-MONTHLY FILM & TV REVIEW-
In Search Of A Midnight Kiss |
cast: Scoot McNairy, Sara Simmonds, Brian Matthew McGuire, and Katie Luong
writer and director: Alex Holdridge
90 minutes (15) 2008
widescreen ratio 2.35:1
Vertigo DVD Region 2 retail
reviewed by David Hebblethwaite
It's New Year's Eve, a time for looking back, looking forwards, and for a very special
kind of kiss: the midnight kiss, that crosses the divide between years. Of course, it
doesn't happen to everyone, as Wilson (Scoot McNairy) knows only too well. He saw plenty
of lonely people at this time of year in his old job as a video store clerk; and, indeed,
is one himself: he came to L.A. with a screenplay (until his computer was stolen); and
now, he just bums around in the apartment he shares with his childhood friend Jacob (Brian
Matthew McGuire), and Jacob's girlfriend Min (Katie Luong).
Wilson's day doesn't get off to the best of starts, when Jacob catches him "relieving
his tension" in front of a photo of Min (whose face Wilson has superimposed on a picture
of a nude model) - who then calls Min in to have a look, while Wilson hides in the bathroom
in shame. Min is actually quite flattered, but Wilson would be better off with a girl of his
own. Jacob persuades him that the best way to find one would be to place an ad online; Wilson
isn't terribly convinced, and begins his ad with "Misanthrope seeks misanthrope..."
But he does get one reply, from the pretty but unpredictable Vivian (Sara Simmonds), who is
desperate to find a man before the day is out - as long as he's not, you know, a loser or
anything like that. So, will they, or won't they?
More than anything else, its central performances are what make this film work. When we
first meet them, neither Wilson or Vivian is particularly endearing: he comes across as
a layabout who can only feel sorry for himself, she as being overbearing and cold, treating
the business of finding love as just that, a business (Wilson is only one of five men that
Vivian is 'interviewing' that day). But, as the movie goes on, we (and the characters) learn
better: spurred on by meeting Vivian, Wilson reveals himself to be a decent guy at heart.
Vivian herself appears at first to be far more confident than Wilson, and their conversations
wrong-foot him constantly (Vivian is keen to interpret even the most innocent comments as
evidence that Wilson has dishonourable intentions). But as the pair stroll around the city,
taking in abandoned theatres and other out-of-the-way sights, she warms to Wilson, and we
start to see something of the real Vivian beneath her façade. For Vivian's confidence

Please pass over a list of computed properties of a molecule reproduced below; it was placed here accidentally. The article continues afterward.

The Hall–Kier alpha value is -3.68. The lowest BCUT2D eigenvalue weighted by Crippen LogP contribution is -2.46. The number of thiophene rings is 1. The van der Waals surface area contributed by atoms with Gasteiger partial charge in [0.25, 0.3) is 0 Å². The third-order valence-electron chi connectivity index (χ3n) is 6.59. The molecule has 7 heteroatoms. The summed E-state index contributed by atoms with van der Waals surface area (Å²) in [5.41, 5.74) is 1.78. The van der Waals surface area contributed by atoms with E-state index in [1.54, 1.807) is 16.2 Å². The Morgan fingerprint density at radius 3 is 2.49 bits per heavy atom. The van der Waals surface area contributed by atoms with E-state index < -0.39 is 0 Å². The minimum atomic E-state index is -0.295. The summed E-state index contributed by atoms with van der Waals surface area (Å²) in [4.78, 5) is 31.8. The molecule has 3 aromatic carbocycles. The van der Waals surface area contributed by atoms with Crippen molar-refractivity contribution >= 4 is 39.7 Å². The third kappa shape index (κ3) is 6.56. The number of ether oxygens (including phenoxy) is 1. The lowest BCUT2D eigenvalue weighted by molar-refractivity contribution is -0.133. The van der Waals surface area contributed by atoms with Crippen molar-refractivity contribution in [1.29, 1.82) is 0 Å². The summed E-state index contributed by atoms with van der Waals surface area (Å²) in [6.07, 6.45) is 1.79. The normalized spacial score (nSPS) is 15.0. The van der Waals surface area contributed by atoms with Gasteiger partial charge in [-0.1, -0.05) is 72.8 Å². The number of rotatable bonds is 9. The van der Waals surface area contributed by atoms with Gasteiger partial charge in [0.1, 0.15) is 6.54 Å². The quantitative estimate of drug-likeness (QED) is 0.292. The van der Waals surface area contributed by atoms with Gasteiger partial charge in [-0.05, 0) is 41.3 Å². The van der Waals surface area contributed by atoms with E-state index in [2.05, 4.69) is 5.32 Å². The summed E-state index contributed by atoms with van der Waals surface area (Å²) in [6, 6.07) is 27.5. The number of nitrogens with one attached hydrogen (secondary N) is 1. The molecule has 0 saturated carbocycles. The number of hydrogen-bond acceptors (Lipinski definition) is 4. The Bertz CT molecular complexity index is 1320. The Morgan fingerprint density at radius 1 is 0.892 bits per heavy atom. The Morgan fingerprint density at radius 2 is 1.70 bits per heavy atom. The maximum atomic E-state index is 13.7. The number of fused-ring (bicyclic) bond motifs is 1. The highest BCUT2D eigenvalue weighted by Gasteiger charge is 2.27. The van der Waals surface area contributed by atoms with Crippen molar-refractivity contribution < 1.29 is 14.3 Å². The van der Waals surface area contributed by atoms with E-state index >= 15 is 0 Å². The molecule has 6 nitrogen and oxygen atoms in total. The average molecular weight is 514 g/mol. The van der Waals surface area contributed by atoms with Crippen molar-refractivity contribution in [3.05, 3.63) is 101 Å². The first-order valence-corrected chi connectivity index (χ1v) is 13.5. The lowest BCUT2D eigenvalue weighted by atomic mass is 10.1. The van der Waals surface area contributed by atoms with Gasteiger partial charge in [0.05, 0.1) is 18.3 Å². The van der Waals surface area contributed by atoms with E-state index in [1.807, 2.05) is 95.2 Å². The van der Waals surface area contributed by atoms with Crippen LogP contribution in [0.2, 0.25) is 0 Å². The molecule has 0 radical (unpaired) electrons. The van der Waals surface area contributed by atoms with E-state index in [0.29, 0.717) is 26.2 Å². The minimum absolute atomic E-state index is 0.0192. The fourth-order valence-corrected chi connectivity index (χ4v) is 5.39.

is born of insecurity: she came to L.A. with her boyfriend Jack (Robert Murphy), both wanting
to make it as actors; but she left him last week (with good reason) and neither Jack nor
Vivian's family knows where she is - not that she's about to tell Wilson that. But of
course, it can't - and doesn't - stay secret forever, and complications ensue.
There's a pleasingly naturalistic quality to In Search Of A Midnight Kiss. The dialogue
(not just between Wilson and Vivian, but also between Jacob and Min, whose story forms a
subplot of the movie) often has the feel of real spoken language, the way that when you
start to say something, you don't always know precisely how the end result is going to
sound. And the storyline progresses in a way that feels authentic - this is what it might
be like if two people who'd only just met spent the day wandering the city and tentatively
getting to know each other - even though it's still shaped as a story.
Staying with that last point, I should say that, for all its air of authenticity, the
movie makes no attempt to hide its fictional nature. The telling has the rhythm of a
story, with the main action punctuated by sequences of Vivian and Wilson walking around,
or sometimes just by images of Los Angeles, sound-tracked by a song, or perhaps by one
of the voice messages left on Vivian's phone (from which we piece together her backstory
before she reveals it to Wilson). Most obvious, though, is the fact that In Search Of
A Midnight Kiss is filmed entirely in black-and-white; which evokes old romantic films,
but also suggests a grittier, urban realism.
For that matter, there's a bittersweet edge to the whole film, which rounds it out and
makes the term 'romantic comedy' seem an inadequate description. This is summed up quite
nicely by the final scene: when the characters celebrate Wilson's new life with a chorus
of the song Wind Of Change, you might find yourself taking a moment to consider
exactly what has changed - but you'll do so with a smile.
DVD extras: a five-minute interview with writer-director Alex Holdridge and the main cast
(which, despite its brevity, gave me a different way of looking at the film), a number
of deleted scenes, and the theatrical trailer.